Those big Lego bricks look a little funny, don’t they? Well, it’s because they’re actually a giant cake. The bumps on top are upside-down cupcakes, hidden under icing! In the bottom right corner you can see the teeny real Lego that the cake copied. When we build bigger versions of objects, we have to go bigger in every direction. So if that cake is 10 times as wide as the Lego, it also needs to be 10 times as tall, and 10 times as deep back to front. So that cake can hold 10 times 10 times 10 bricks, or 1,000 of them! Toy dolls, cars and trucks do the opposite: they’re smaller versions of the real thing. But it’s even better if you can then eat what you made.
Wee ones: Which is smaller, the blue piece of cake or the yellow piece?
Little kids: How many Lego “bricks” do you see, including the toy bricks and the cake ones? Bonus: If you line up 12 Lego bricks along the bottom edge of the cake, what number brick do you put down next?
Big kids: If the yellow Lego cake were twice as wide, twice as deep and twice as tall as the blue cake, how many small blue Lego cakes would it take to fill the big one? (Don’t worry about the bumps, just the square parts.) Bonus: If the blue square cake can feed 2 people, and each bump feeds 1 more person, how many people can the whole yellow and blue cake feed? (Hint if needed: If the blue cake feeds 2, how many does the square part of the yellow cake feed?)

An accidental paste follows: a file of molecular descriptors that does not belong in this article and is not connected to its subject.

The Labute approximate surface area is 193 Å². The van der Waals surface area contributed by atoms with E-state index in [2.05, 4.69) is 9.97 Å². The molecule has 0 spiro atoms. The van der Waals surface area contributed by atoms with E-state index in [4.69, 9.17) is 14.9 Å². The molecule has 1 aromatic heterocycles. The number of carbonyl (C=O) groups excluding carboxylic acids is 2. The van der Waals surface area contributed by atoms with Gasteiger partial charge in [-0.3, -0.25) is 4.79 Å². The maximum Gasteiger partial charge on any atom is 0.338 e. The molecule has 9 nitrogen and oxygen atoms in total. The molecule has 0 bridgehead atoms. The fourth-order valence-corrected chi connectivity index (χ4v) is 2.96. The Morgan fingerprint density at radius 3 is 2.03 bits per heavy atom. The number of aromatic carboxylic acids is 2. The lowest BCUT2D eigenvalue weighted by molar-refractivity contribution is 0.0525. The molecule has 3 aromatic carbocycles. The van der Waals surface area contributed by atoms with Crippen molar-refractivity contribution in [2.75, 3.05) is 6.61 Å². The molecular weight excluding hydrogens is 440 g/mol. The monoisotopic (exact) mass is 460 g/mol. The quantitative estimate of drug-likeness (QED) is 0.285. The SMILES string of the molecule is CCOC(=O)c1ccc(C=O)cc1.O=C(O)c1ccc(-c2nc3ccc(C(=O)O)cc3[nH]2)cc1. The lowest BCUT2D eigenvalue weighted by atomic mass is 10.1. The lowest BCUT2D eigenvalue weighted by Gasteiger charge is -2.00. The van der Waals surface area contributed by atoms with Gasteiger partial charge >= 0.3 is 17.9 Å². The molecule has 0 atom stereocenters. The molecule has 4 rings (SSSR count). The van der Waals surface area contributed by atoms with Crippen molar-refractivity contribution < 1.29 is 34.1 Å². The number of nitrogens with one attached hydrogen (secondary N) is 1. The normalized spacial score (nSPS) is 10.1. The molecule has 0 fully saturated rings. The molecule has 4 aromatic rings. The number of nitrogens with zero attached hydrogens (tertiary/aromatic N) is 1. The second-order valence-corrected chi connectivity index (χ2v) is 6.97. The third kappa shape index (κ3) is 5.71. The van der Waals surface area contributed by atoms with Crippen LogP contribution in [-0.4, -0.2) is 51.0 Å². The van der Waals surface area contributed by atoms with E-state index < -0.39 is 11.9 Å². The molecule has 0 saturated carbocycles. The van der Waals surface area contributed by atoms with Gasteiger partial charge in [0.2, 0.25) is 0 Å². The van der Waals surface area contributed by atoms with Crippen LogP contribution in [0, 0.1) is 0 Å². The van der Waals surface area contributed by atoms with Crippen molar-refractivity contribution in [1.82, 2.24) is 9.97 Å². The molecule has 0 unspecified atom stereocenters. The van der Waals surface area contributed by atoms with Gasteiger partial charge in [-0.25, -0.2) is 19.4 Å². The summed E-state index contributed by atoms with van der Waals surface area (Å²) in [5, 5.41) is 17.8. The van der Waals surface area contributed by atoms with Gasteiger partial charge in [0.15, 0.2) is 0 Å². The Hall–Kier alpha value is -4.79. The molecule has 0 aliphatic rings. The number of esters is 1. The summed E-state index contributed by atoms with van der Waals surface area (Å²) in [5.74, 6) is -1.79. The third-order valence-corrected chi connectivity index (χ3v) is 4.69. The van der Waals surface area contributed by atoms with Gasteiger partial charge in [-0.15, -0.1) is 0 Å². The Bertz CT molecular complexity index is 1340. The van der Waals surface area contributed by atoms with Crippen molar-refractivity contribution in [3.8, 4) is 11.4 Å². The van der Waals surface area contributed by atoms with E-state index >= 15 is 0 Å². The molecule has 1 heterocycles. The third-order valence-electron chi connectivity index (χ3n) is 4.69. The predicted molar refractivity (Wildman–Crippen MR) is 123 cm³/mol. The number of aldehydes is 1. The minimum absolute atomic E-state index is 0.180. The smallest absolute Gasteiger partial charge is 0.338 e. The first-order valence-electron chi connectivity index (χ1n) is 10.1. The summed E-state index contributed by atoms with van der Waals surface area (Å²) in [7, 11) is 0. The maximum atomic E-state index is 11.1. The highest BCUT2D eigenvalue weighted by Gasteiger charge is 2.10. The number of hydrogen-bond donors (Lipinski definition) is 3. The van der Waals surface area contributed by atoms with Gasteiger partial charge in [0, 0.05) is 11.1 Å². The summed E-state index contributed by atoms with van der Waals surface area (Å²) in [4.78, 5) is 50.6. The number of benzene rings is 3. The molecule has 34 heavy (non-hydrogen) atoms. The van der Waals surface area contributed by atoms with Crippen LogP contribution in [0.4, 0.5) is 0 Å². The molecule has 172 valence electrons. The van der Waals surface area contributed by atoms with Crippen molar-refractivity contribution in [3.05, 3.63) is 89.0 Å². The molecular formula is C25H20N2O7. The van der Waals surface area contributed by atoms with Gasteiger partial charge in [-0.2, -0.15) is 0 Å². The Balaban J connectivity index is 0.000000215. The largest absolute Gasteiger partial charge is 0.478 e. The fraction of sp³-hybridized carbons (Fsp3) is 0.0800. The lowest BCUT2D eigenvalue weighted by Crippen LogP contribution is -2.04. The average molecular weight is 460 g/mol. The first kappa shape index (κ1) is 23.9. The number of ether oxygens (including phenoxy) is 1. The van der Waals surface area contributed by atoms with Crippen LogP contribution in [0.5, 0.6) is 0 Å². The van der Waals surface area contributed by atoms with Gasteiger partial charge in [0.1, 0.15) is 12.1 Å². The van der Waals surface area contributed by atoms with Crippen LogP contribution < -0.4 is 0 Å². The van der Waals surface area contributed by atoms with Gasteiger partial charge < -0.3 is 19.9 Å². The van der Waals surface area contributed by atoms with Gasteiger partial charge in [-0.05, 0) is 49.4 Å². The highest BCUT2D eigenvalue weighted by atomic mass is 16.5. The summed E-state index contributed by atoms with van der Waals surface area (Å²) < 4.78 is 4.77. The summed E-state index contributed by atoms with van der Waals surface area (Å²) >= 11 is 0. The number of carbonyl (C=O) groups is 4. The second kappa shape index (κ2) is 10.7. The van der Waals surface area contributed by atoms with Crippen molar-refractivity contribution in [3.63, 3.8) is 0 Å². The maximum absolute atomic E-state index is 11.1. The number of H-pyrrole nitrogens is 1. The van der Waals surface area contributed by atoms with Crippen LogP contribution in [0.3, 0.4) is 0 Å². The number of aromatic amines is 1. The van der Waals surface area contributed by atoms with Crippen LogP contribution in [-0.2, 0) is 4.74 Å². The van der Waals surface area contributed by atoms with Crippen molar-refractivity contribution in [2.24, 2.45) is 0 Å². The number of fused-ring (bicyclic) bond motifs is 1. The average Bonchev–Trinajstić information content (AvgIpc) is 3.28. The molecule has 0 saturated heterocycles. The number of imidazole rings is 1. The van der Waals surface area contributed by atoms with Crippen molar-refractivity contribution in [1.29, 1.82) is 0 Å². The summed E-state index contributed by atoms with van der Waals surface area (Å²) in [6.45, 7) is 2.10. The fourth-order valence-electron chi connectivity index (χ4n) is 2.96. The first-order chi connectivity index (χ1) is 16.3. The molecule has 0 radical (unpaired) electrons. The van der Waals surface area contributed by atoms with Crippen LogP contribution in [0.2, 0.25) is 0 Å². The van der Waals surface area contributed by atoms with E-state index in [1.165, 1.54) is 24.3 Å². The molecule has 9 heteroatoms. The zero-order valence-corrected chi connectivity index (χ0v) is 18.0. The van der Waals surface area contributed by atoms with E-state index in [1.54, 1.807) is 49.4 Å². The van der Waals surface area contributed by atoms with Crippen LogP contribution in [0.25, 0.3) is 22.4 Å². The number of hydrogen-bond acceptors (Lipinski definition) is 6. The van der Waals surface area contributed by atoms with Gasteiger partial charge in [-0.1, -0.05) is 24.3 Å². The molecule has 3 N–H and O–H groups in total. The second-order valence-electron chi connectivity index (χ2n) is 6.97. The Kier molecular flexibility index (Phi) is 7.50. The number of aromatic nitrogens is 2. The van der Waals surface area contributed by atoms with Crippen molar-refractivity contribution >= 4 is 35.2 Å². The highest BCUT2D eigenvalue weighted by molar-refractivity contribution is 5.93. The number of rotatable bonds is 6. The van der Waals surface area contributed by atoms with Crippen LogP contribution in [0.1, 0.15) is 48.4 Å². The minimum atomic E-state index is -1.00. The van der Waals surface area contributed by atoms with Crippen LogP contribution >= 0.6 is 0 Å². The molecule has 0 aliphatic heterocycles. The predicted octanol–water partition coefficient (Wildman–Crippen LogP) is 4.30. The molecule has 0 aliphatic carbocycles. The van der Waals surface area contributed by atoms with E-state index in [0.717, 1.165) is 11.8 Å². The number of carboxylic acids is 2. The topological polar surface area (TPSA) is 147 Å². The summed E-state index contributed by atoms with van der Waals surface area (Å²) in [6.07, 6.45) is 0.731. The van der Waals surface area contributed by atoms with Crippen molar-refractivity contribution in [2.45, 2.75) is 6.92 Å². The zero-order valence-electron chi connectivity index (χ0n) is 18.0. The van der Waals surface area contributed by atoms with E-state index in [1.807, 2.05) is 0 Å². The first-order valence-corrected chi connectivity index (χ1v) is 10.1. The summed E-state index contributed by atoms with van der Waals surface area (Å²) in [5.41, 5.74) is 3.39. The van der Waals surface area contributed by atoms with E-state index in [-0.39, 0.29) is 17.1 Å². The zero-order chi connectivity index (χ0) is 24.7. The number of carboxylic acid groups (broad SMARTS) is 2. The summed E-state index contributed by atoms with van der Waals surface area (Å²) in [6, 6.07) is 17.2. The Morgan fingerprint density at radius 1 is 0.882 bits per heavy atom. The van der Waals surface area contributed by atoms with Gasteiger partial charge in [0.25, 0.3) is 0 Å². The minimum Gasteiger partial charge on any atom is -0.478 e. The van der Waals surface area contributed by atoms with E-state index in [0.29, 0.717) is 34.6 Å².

The sky’s the limit: What if the cake is 5 Lego bricks wide, 5 deep and 5 tall? How many Lego bricks would it take to fill it?
Wee ones: The blue cake is smaller.
Little kids: 4 bricks (2 big, 2 tiny). Bonus: 13.
Big kids: 8 blue cakes. Bonus: 22 people. The blue square feeds 2, the yellow square feeds 8 times as many (16), and then the 4 bumps feed 4 more.
The sky’s the limit: 125 pieces.
Laura Bilodeau Overdeck is founder and president of Bedtime Math Foundation. Her goal is to make math as playful for kids as it was for her when she was a child. Her mom had Laura baking before she could walk, and her dad had her using power tools at a very unsafe age, measuring lengths, widths and angles in the process. Armed with this early love of numbers, Laura went on to get a BA in astrophysics from Princeton University, and an MBA from the Wharton School of Business; she continues to star-gaze today. Laura’s other interests include her three lively children, chocolate, extreme vehicles, and Lego Mindstorms.